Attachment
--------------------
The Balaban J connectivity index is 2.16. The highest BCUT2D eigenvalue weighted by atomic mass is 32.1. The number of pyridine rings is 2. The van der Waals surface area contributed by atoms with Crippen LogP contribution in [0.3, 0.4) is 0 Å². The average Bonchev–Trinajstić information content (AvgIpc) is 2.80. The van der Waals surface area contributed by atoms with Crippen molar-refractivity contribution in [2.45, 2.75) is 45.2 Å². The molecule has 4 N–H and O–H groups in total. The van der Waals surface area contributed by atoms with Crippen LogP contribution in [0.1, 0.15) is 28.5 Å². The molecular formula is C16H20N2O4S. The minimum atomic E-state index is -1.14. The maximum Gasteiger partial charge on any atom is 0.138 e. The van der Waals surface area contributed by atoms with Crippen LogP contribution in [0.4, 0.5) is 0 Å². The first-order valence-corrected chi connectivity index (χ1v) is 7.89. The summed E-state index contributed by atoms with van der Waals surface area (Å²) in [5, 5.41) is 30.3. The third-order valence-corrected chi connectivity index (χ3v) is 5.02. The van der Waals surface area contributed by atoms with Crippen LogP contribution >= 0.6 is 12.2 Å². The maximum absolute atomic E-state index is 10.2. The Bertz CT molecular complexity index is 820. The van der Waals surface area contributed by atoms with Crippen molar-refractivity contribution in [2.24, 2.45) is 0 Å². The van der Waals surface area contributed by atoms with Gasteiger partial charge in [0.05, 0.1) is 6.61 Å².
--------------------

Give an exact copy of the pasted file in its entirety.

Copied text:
The Balaban J connectivity index is 2.16. The highest BCUT2D eigenvalue weighted by atomic mass is 32.1. The number of pyridine rings is 2. The van der Waals surface area contributed by atoms with Crippen LogP contribution in [0.3, 0.4) is 0 Å². The average Bonchev–Trinajstić information content (AvgIpc) is 2.80. The van der Waals surface area contributed by atoms with Crippen molar-refractivity contribution in [2.45, 2.75) is 45.2 Å². The molecule has 4 N–H and O–H groups in total. The van der Waals surface area contributed by atoms with Crippen LogP contribution in [0.1, 0.15) is 28.5 Å². The molecular formula is C16H20N2O4S. The minimum atomic E-state index is -1.14. The maximum Gasteiger partial charge on any atom is 0.138 e. The van der Waals surface area contributed by atoms with Crippen LogP contribution in [0.4, 0.5) is 0 Å². The first-order valence-corrected chi connectivity index (χ1v) is 7.89. The summed E-state index contributed by atoms with van der Waals surface area (Å²) in [5, 5.41) is 30.3. The third-order valence-corrected chi connectivity index (χ3v) is 5.02. The van der Waals surface area contributed by atoms with Crippen LogP contribution >= 0.6 is 12.2 Å². The maximum absolute atomic E-state index is 10.2. The Bertz CT molecular complexity index is 820. The van der Waals surface area contributed by atoms with Crippen molar-refractivity contribution in [2.24, 2.45) is 0 Å². The van der Waals surface area contributed by atoms with Gasteiger partial charge in [0.05, 0.1) is 6.61 Å².